"He's not a happy man when he's not playing regularly. He loves his football," said Redknapp, in delivering a pretty unconvincing explanation for why he was willing to facilitate a move.

When the link with Scotland first hit the news stands, it seemed dubious to assert that Keane loved either his football or Celtic enough to consider relocating to an ailing league; particularly when you threw in the small matter of his estimated £75,000-a-week pay packet. The days of the Old Firm being major players in the transfer market have long since departed -- the collapse of Setanta and failures in Europe being the final nail in that coffin.

It's not too long since the big Glasgow clubs were able to lure the likes of Brian Laudrup, Ronald De Boer, Paul Gascoigne, Paolo Di Canio and Henrik Larsson to their neck of the woods. Realistically, the most accomplished player in the SPL now is Aiden McGeady, who has stagnated because he has persevered in the relative backwater for too long.

Therefore, it seems remarkable that Keane is about to enter an arena packed with such inferior talents. His sparkling performance in Paris in November, unfairly judged on the basis of one -- admittedly crucial -- second-half miss, serves as a very recent reminder of the quality that has been benched at White Hart Lane. Giovanni Trapattoni only sprung McGeady into that game as a desperate last throw of the dice.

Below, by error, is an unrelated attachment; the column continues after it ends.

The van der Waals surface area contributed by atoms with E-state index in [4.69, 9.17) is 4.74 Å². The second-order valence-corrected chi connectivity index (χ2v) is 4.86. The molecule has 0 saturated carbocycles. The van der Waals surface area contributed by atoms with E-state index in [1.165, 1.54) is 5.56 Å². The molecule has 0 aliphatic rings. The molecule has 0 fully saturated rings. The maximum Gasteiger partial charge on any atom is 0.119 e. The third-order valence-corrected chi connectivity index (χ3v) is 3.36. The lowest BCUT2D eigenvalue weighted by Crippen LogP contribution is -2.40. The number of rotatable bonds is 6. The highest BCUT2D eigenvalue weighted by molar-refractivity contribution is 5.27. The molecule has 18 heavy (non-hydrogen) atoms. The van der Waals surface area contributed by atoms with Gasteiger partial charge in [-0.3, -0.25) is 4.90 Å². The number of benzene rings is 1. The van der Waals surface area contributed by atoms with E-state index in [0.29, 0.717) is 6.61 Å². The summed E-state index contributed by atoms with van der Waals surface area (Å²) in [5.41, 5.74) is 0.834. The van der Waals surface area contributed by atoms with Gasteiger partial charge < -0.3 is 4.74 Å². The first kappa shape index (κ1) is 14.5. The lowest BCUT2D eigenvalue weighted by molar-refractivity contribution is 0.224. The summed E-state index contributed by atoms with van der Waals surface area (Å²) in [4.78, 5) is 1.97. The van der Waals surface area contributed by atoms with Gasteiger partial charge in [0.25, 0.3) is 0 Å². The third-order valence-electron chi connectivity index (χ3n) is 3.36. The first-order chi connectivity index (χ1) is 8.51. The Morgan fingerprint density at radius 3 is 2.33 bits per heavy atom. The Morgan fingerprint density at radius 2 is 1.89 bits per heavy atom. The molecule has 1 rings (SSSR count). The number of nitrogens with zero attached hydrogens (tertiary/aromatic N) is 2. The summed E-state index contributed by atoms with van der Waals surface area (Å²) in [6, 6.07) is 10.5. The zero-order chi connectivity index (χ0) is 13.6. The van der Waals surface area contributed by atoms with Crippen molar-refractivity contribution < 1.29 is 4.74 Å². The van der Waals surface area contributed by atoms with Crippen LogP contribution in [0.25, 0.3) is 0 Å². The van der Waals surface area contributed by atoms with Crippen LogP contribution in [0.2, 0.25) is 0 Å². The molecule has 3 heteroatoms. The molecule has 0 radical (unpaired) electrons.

So why is he doing it? There may be some sincerity in his passion for Celtic, yet it seems as though the alternative was a permanent switch to a part of England he didn't fancy, or a period of benchwarming at White Hart Lane.


West Ham confirmed yesterday that when they enquired about Keane, they were told that a fee of £1m for what is essentially a four-month loan would be the price in addition to a commitment to cover every penny of his wage packet. You'd struggle to find many Premier League clubs, outside the elite few, that would consent to such a loan package. The exact details of the Celtic switch remained unclear last night, but the feeling was that Spurs were happier doing business with a club outside their jurisdiction.

Ultimately, though, the final decision lay with Keane and, while it's unquestionably a considerable step down standard wise, it's easy to see the appeal to the ego.

Just like the other Keano, whose Celtic cameo descended into an inglorious footnote, he was greeted by the adoring masses who have already bestowed hero status upon their new acquisition.

Their title hopes are forlorn already so it won't be his fault if they fall short. And there's no pay cut, and no binding commitment in case it all goes horribly wrong. So he can love them and leave them. Like only Robbie can.

Sourced from: The Irish Independent

Bill Gates, founder of Microsoft and co-chair of the Bill and Melinda Gates Foundation
businessUber, Snapchat and Facebook founders among those on the 2015 Forbes Billionaire List
news... and what your reaction to the creatures above says about you
Homer’s equation, in an episode in 1998, comes close to the truth, as revealed 14 years later
Have you tried new the Independent Digital Edition apps?
Caption competition
Caption competition
Latest stories from i100
Have you tried new the Independent Digital Edition apps?

Bleacher Report

Daily Quiz
Independent Dating

By clicking 'Search' you
are agreeing to our
Terms of Use.

Day In a Page

The difference between America and Israel? There isn’t one

The difference between America and Israel? There isn’t one